- Impound the wealth of the people with no resistance
Do away with the borders of nations
Why would doing away with borders be one of the archtyrant’s goals? It’s quite simple actually; erasing borders is the byproduct of consolidating power.
When done by compulsion or force, the laws within those borders are overtaken by the dictates of the archtyrant. The archtyrant is Satanic and cares nothing for the principle of agency, therefore, as governments are trampled, liberty is destroyed.
Ravage their reserves
I think that these words (often attributed to Napoleon Bonaparte) say it best:
“When a government is dependent upon bankers for money, they and not the leaders of the government control the situation, since the hand that gives is above the hand that takes… Money has no motherland; financiers are without patriotism and without decency; their sole object is gain.” (Attributed in Monarchy or Money Power (1933), by R. McNair Wilson. No primary source for this is quote is known, but it is a statement of fact, nonetheless.)
The United States today used to have a gold-backed currency and now we have a debt-backed currency. The vast majority of our wealth is represented in worthless “IOUs”; truly our reserves have been ravaged by a system of global private central banks.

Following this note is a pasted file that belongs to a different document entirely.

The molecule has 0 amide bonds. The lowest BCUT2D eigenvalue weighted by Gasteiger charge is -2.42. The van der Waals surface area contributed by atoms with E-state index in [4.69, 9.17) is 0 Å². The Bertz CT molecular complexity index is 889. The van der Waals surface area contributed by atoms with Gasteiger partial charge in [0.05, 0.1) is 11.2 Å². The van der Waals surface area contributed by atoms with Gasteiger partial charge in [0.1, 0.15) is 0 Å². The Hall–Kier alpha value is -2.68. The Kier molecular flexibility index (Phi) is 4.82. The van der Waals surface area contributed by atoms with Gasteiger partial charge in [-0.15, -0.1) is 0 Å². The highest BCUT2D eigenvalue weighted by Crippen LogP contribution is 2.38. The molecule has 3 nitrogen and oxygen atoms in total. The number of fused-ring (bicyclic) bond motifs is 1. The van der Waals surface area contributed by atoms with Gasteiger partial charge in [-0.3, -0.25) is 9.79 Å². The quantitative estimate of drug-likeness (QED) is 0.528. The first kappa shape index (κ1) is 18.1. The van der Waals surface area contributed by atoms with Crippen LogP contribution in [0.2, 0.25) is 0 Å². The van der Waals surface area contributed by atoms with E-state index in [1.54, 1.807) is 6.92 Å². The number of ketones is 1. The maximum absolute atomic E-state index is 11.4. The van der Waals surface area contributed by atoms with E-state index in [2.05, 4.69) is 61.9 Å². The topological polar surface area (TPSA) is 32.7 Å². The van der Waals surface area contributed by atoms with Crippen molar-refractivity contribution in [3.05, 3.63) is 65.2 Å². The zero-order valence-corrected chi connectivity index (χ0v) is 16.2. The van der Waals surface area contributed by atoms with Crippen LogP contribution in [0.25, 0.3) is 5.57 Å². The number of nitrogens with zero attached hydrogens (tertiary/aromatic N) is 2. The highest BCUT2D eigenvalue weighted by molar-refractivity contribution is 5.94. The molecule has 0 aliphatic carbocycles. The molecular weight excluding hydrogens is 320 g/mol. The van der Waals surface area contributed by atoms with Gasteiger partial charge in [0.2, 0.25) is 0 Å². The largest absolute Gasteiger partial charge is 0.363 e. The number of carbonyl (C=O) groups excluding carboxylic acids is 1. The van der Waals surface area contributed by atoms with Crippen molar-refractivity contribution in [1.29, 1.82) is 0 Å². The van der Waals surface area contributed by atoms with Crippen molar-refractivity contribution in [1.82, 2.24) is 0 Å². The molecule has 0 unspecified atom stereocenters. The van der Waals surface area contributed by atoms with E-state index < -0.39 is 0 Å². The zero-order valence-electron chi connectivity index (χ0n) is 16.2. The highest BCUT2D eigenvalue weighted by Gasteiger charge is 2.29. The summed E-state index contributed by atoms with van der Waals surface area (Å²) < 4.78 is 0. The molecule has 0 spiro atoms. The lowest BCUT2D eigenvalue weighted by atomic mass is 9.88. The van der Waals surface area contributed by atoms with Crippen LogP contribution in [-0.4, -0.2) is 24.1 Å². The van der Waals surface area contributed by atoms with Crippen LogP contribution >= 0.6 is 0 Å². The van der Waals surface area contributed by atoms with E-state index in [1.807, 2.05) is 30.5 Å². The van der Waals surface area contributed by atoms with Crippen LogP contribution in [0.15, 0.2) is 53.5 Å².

Vastly reduce the inhabitants
The first question that may come to mind is “Why would this global superpower want to reduce the number of people in the world?” Pondering a few examples from history may shed some light:
Nimrod had long read in the stars that a child born who would oppose his power and his religion would finally overcome both Acting on the advice of his wise men he built sixty ells high and eighty ells broad into pregnant women were brought to be delivered the nurses were instructed to put to death all that were born but to make handsome the mothers who were brought to bed of daughters After seventy thousand male children had thus perished the angels of heaven turned to the Allmighty besought Him with tears to stay this cruel murder of innocents – Rev. S. Baring Gould, Legends of the Patriarchs and Prophets, John B. Alden, 1884, 170
Was this the adversary’s attempt to prevent the birth of Abraham?
We all remember the story of Pharaoh who was afraid that the increasing population of the Hebrews was a threat to his power. (Exodus 1:8-21) Was this the adversary’s attempt to prevent the birth of Moses?
Who can forget Herod’s “Massacre of the innocents” in Matthew 2:16–18? Was this the adversary’s attempt to prevent the birth of Jesus Christ?
I suppose we can ask the same question for today but in a different way: “Who is the adversary trying to prevent from being born in these last days?